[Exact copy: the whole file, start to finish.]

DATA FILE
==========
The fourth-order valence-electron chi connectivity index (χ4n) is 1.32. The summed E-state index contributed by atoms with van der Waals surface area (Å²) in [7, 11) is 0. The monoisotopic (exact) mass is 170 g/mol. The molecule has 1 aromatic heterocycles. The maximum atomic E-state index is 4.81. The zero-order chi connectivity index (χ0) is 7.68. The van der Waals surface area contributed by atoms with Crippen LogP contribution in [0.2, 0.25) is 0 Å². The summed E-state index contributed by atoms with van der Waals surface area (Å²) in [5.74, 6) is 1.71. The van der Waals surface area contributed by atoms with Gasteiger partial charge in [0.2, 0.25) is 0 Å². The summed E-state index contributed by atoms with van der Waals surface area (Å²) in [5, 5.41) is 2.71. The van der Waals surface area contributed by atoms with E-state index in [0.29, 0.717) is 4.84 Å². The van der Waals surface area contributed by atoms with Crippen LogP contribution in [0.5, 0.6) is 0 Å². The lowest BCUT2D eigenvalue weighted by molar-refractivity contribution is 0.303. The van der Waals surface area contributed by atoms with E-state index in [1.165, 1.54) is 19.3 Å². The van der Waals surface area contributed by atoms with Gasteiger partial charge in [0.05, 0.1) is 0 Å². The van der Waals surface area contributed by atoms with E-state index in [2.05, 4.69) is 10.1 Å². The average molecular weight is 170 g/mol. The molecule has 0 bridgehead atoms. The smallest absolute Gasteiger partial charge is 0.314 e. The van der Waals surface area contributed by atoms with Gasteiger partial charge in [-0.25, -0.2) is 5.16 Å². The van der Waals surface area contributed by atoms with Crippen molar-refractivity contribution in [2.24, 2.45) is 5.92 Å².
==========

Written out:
The fourth-order valence-electron chi connectivity index (χ4n) is 1.32. The summed E-state index contributed by atoms with van der Waals surface area (Å²) in [7, 11) is 0. The monoisotopic (exact) mass is 170 g/mol. The molecule has 1 aromatic heterocycles. The maximum atomic E-state index is 4.81. The zero-order chi connectivity index (χ0) is 7.68. The van der Waals surface area contributed by atoms with Crippen LogP contribution in [0.2, 0.25) is 0 Å². The summed E-state index contributed by atoms with van der Waals surface area (Å²) in [5.74, 6) is 1.71. The van der Waals surface area contributed by atoms with Gasteiger partial charge in [0.2, 0.25) is 0 Å². The summed E-state index contributed by atoms with van der Waals surface area (Å²) in [5, 5.41) is 2.71. The van der Waals surface area contributed by atoms with E-state index in [0.29, 0.717) is 4.84 Å². The van der Waals surface area contributed by atoms with Crippen LogP contribution in [0.5, 0.6) is 0 Å². The lowest BCUT2D eigenvalue weighted by molar-refractivity contribution is 0.303. The van der Waals surface area contributed by atoms with E-state index in [1.165, 1.54) is 19.3 Å². The van der Waals surface area contributed by atoms with Gasteiger partial charge in [0.05, 0.1) is 0 Å². The van der Waals surface area contributed by atoms with E-state index in [2.05, 4.69) is 10.1 Å². The average molecular weight is 170 g/mol. The molecule has 0 bridgehead atoms. The smallest absolute Gasteiger partial charge is 0.314 e. The van der Waals surface area contributed by atoms with Gasteiger partial charge in [-0.25, -0.2) is 5.16 Å². The van der Waals surface area contributed by atoms with Crippen molar-refractivity contribution in [2.24, 2.45) is 5.92 Å².